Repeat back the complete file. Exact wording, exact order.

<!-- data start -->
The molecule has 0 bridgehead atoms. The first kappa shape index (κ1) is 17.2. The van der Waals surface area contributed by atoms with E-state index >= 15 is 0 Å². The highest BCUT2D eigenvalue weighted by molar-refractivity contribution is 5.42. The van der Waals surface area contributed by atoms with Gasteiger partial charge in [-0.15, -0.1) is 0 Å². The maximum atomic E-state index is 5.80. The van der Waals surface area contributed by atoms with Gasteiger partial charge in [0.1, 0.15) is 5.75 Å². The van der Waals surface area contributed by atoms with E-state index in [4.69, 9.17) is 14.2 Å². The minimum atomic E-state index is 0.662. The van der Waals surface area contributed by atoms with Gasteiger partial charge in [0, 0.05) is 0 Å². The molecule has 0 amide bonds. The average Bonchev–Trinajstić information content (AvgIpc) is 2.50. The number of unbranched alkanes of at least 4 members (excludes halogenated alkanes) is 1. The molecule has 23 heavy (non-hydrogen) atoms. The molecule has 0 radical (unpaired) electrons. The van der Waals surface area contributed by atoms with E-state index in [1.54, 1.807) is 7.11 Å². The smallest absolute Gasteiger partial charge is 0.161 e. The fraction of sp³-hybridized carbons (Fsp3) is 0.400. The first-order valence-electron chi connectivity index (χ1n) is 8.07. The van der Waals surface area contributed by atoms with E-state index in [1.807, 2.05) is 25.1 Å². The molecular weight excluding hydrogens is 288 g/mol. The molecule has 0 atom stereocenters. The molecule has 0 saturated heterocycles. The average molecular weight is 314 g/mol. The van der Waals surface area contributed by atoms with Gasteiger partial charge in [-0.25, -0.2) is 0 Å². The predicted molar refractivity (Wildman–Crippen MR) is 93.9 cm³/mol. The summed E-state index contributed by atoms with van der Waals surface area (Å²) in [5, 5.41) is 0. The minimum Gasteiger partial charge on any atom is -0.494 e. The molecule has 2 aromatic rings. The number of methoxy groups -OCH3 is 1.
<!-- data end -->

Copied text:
The molecule has 0 bridgehead atoms. The first kappa shape index (κ1) is 17.2. The van der Waals surface area contributed by atoms with E-state index >= 15 is 0 Å². The highest BCUT2D eigenvalue weighted by molar-refractivity contribution is 5.42. The van der Waals surface area contributed by atoms with Gasteiger partial charge in [-0.15, -0.1) is 0 Å². The maximum atomic E-state index is 5.80. The van der Waals surface area contributed by atoms with Gasteiger partial charge in [0.1, 0.15) is 5.75 Å². The van der Waals surface area contributed by atoms with E-state index in [4.69, 9.17) is 14.2 Å². The minimum atomic E-state index is 0.662. The van der Waals surface area contributed by atoms with Gasteiger partial charge in [0, 0.05) is 0 Å². The molecule has 0 amide bonds. The average Bonchev–Trinajstić information content (AvgIpc) is 2.50. The number of unbranched alkanes of at least 4 members (excludes halogenated alkanes) is 1. The molecule has 23 heavy (non-hydrogen) atoms. The molecule has 0 radical (unpaired) electrons. The van der Waals surface area contributed by atoms with E-state index in [1.54, 1.807) is 7.11 Å². The smallest absolute Gasteiger partial charge is 0.161 e. The fraction of sp³-hybridized carbons (Fsp3) is 0.400. The first-order valence-electron chi connectivity index (χ1n) is 8.07. The van der Waals surface area contributed by atoms with E-state index in [1.807, 2.05) is 25.1 Å². The molecular weight excluding hydrogens is 288 g/mol. The molecule has 0 atom stereocenters. The molecule has 0 saturated heterocycles. The average molecular weight is 314 g/mol. The van der Waals surface area contributed by atoms with Gasteiger partial charge in [-0.25, -0.2) is 0 Å². The predicted molar refractivity (Wildman–Crippen MR) is 93.9 cm³/mol. The summed E-state index contributed by atoms with van der Waals surface area (Å²) in [5, 5.41) is 0. The minimum Gasteiger partial charge on any atom is -0.494 e. The molecule has 2 aromatic rings. The number of methoxy groups -OCH3 is 1.